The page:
For college students, balancing classes, work, family, and more, all while keeping mental health in check, is not an easy task.
For students who are the first in their families to attend college, their journey can be even more challenging when parents and guardians are not familiar with the college enrollment process and the expectations of college students.
CPP supports its first-gen community through the I Am First Campaign, led by the Office of Student Success, Equity, and Innovation. The goals of “I Am First” are to create a visibility campaign for those who identify as first-gen and to provide those students with faculty/staff mentorships.
Part of the campaign included a video featuring members of CPP community sharing their struggles and experiences with being a first-gen student, produced by MediaVision and the Department of Strategic Communications.
Earlier this year, CPP’s video won a bronze in the educational institutional non-broadcast category of The Telly Awards, which receives over 12,000 entries from across the United States and five continents. Entries are reviewed by its judging council, consisting of over 200 leading experts in the advertising, production, and television industries.
Trevor Henderson, director of MediaVision, lauded the students who shared their stories.
“I feel proud to work on a campaign with a noble goal and proud to work with a team of such creative talent,” said Henderson. “I’m deeply touched by the first-generation students who were interviewed for the video. They were so brave in sharing their deeply personal stories. They all shared their stories with the goal of helping first-generation students who struggled just like them.”
At Cal Poly Pomona, approximately 57 percent of students, as well as multiple staff and faculty members, are first-generation. The hope with the campaign is that these students feel supported and seen, said Amon Rappaport, senior associate vice president and chief communications officer. “The I Am First campaign was designed to build pride and a sense of belonging among the first-generation Bronco community,” said Rappaport. “The campaign was co-created with first-generation students, who developed the strategy and main message: to surface and challenge the imposter voice so many often hear in their head.”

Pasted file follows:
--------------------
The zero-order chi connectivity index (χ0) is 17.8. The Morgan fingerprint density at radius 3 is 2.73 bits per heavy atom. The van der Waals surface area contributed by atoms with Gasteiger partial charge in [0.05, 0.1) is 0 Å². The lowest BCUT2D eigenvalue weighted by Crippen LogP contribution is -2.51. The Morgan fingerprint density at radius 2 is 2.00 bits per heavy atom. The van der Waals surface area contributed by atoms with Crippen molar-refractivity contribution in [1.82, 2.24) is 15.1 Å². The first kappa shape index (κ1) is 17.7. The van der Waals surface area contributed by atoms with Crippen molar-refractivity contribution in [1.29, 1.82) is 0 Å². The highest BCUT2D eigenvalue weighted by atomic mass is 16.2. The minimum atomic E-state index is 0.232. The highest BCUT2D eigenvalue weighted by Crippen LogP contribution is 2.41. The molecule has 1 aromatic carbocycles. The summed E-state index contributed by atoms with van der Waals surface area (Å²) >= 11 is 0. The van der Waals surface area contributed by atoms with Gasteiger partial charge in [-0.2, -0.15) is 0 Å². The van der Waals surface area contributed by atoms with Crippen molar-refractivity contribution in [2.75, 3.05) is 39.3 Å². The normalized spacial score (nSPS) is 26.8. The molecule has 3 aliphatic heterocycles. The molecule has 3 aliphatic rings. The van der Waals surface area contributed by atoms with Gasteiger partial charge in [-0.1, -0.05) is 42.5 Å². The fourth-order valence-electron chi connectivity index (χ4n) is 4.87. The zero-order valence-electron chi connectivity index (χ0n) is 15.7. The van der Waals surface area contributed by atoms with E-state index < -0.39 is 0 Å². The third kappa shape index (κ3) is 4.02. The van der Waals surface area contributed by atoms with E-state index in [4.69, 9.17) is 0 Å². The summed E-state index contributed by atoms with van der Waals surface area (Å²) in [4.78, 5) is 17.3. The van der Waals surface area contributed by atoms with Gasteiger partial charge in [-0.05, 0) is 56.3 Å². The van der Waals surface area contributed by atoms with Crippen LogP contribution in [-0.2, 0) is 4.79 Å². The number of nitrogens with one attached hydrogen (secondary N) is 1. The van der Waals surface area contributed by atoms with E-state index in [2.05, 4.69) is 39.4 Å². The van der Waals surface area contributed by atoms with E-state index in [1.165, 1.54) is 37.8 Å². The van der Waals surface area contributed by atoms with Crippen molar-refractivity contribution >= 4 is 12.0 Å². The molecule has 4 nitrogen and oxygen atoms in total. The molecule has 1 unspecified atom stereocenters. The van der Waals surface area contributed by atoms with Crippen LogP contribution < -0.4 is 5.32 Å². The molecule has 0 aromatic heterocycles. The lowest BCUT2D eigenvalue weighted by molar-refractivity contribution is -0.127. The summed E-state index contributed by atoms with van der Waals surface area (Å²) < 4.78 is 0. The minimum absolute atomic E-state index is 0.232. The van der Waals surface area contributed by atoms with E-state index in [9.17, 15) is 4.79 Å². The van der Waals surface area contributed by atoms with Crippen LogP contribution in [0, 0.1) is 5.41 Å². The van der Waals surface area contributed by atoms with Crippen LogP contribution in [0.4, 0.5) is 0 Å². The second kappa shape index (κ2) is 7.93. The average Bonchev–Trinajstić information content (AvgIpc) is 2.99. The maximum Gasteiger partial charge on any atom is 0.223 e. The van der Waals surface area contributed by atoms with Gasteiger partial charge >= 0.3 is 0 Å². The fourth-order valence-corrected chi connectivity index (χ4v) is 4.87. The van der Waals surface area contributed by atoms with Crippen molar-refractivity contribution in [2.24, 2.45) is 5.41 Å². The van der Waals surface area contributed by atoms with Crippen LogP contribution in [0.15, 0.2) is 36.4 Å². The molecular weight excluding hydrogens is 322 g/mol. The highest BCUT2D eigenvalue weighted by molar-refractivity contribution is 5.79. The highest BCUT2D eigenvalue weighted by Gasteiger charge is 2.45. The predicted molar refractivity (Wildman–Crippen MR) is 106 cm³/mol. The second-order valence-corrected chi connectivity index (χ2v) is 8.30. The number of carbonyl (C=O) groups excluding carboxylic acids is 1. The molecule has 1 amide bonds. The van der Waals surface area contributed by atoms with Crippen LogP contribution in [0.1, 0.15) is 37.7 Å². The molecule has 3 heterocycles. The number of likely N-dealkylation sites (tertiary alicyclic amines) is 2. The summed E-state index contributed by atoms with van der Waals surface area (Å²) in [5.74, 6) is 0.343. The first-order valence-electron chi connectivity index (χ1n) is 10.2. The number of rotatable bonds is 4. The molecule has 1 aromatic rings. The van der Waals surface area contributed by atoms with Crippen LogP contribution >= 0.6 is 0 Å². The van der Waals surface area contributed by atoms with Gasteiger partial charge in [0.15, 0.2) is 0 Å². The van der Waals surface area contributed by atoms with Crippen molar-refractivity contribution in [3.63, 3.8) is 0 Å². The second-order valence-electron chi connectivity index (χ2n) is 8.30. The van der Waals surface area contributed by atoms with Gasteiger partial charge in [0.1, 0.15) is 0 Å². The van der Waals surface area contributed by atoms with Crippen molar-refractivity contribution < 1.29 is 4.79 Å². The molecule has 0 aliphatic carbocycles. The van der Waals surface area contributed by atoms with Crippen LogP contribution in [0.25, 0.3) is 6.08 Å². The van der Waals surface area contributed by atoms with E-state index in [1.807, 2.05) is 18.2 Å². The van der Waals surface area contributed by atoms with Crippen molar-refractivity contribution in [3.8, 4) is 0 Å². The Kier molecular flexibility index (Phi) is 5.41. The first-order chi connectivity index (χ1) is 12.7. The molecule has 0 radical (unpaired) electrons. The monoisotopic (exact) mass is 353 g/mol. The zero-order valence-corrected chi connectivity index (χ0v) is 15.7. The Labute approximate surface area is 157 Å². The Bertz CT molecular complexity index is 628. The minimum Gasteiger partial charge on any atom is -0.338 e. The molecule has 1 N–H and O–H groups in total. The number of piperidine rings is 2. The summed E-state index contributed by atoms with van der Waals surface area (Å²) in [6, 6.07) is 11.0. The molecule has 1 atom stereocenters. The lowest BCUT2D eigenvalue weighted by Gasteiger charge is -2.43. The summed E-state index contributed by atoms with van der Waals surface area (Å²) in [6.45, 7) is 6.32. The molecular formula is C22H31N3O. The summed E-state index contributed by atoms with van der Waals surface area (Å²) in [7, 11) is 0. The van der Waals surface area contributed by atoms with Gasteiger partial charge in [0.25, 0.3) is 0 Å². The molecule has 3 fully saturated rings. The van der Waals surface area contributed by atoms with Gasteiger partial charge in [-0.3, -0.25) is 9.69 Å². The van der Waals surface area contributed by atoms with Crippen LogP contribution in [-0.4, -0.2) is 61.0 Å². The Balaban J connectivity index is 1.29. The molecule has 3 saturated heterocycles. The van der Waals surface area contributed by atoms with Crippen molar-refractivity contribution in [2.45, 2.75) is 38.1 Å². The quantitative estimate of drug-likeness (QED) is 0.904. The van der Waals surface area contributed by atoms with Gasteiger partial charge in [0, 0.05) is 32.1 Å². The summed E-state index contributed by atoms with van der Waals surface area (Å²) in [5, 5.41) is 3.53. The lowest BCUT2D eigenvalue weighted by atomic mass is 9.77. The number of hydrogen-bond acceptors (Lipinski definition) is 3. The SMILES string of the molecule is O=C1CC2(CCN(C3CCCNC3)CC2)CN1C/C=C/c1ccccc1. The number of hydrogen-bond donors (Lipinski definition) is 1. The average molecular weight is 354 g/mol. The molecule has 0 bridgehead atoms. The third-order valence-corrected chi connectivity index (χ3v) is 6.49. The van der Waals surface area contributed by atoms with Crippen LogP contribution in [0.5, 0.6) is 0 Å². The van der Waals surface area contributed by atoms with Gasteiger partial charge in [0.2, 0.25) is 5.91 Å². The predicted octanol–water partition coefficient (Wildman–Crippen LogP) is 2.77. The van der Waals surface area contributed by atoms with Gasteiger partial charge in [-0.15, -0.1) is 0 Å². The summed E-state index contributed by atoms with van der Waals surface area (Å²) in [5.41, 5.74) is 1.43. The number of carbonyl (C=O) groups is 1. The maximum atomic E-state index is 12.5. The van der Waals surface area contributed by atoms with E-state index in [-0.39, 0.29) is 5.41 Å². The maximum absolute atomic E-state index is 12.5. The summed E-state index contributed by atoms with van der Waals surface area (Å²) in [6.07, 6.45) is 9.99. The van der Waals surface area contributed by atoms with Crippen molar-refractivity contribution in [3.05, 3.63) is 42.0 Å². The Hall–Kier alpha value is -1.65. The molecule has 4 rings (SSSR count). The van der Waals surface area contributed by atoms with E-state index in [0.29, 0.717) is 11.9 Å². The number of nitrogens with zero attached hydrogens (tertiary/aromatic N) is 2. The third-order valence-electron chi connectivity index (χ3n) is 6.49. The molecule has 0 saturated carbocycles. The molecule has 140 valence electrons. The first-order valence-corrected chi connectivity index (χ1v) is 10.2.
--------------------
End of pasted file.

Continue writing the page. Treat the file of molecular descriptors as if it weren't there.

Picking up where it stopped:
Zane Landin (‘22, communication) and Eddie Rangel (‘22, visual communication design) helped design the campaign and Dora Lee, director of Academic Support and Learning Services oversaw it.
“I Am First is important because it gives first gen students the encouragement and support system that may or may not be present in their lives,” said Rangel. “As a first-gen student myself, I struggled with navigating higher education and becoming accustomed to a college environment. Thankfully, I sought and found help from professors, department chairs, and fellow students.”
Landin adds that it is important to showcase the voices of successful first-gen students.
“This can increase their sense of belonging, that they are not the only one navigating the university system alone,” said Landin. “It creates a community, and that community makes you feel included and empowered.”
Karina Mendez (‘23, communication) was a coordinator for the campaign while she was a student. She helped gather research on the first-generation student body in order to better organize future campaigns. Mendez also attended meetings with the heads of different departments on campus to spread awareness about the campaign and present first-generation research findings at Strategic Communication’s PR Round Table.
Mendez has a personal connection to the campaign, as she’s a first-gen student as well.
“I’m also a transfer student from a community college and started my educational journey at CPP a bit older than the average student,” said Mendez. “Not to mention, I have two children. It was great to learn that CPP is an active advocate in propelling forward their first gen student body. Working on the campaign opened my perspective in depth to the struggles that my fellow first-gen students and I face and how university involvement and advocacy play a great role in student success.”